• <li *ngFor="let friend of friends">
  • {{ friend }}
  • </li>
  • </ul>
  • `
  • })
  • export class AppComponent {
  •  
  • public friends: String[];
  • public name: string;
  • public useImmutable: boolean;
  •  
  • // I initialize the app component.
  • constructor() {
  •  
  • this.friends = [ "Kim", "Seema", "Tricia" ];
  • this.name = "";
  • this.useImmutable = false;
  •  
  • }
  •  
  • // ---
  • // PUBLIC METHODS.
  • // ---
  •  
  • // I add a new friend to the collection.
  • public addFriend() : void {
  •  
  • if ( this.name ) {
  •  
  • // The [bindOnce] directive has the ability to listen for changes to a value;
  • // however, it will only listen for changes to the top-level value reference.
  • // As such, it won't see any change if we just .push() a value onto the
  • // array - it will only see the change if we create a new friends array.
  • if ( this.useImmutable ) {
  •  
  • // [bindOnce]="friends" WILL SEE this change.
  • this.friends = this.friends.concat( this.name );
  •  
  • } else {
  •  
  • // [bindOnce]="friends" will NOT SEE this change.
  • this.friends.push( this.name );
  •  
  • }
  •  
  • this.name = "";
  •  
  • }
  •  
  • }
  •  
  •  
  • // I handle the document-level click.
  • // --
  • // NOTE: This serves no purpose other than to show when a change-detection is
  • // triggered based on a host-binding.
  • public handleClick() : void {
  •  
  • console.log( "Click ( will trigger change detection )" );
  •  
  • }
  •  
  • }

As you can see, we have two ngFor loops. And, inside each of the ngFor loops, we have the [logDoCheck] directive. This will allow us to see when each of the ngFor loops interacts with the change-detection tree.

Then, we have an array of friends to which the user can add new friends. The act of adding a friend can be performed via mutation: the new name is pushed onto the collection; or, it can be performed via concatenation: a new collection of friends is created for each addition. The former leaves the top-level "friends" reference in place, the latter creates a new top-level "friends" reference on each change. These two approaches will affect whether or not the change is propagated to our *bindOnce="friends" structural directive.

Now, if we run this Angular app in the browser and try to perform a few "mutation" oriented changes, we get the following output:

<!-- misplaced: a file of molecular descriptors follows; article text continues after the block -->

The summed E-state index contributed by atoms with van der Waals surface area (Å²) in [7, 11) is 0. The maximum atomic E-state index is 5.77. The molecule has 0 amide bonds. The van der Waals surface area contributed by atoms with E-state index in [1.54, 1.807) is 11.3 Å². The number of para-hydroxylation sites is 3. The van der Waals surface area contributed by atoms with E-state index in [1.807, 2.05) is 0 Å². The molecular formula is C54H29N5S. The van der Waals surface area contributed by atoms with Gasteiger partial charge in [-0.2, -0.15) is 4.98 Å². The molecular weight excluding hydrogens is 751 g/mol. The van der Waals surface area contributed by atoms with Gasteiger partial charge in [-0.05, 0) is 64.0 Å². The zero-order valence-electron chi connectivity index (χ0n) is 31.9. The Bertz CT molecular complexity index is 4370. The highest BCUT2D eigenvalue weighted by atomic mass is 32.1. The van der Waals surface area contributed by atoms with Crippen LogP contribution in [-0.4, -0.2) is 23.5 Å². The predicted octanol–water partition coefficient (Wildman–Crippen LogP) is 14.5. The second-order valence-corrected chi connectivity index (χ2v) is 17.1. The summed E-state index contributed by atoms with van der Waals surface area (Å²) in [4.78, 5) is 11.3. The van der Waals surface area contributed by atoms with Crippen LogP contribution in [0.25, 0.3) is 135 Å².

Using the bindOnce structural directive in Angular 7.1.4 allows a DOM fragment to be removed from the change-detection tree. 
 
 
 

As you can see, when we change the friends collection by mutation, the top-level reference to "friends" remains stable. As such, our [bindOnce] input binding never sees the change and the embedded ngFor loop only hooks into the initial change-detection digest.

Now, if we run this Angular app again, but this time create a new "friends" collection on each change (ie, using the "immutable" checkbox), we get the following output:


 
 
 

 
 The bindOnce structural directive in Angular 7.1.4 allows you to watch chnages to a top-level value reference. 
 
 
 

As you can see, when the immutable checkbox is checked, each new friends results in a new friends array. The new top-level reference is picked up by our [bindOnce] input binding and the DOM fragment re-enters the change-detection tree for a single digest. This allows for the rendering of the updated friends array; but, still side-steps most of the change-detection life-cycles in the application.

Again, this "bind-once" concept is probably not something that you'll need in the vast majority of Angular applications. Angular is just really fast right out of the box. But, I think this kind of experiment is a testament to how powerful and flexible the Angular template syntax is.



Reader Comments

Hi,

Great post, very informative. Actually we have used this approach for a custom i18n service. So texts are only rendered once and only rerendererd on locale change.

Reply to this Comment

@Pedro,

Ah, very cool -- and that makes perfect sense too; if it's not being dynamically re-rendered through the live of the view, no need to be checking those bindings!

Reply to this Comment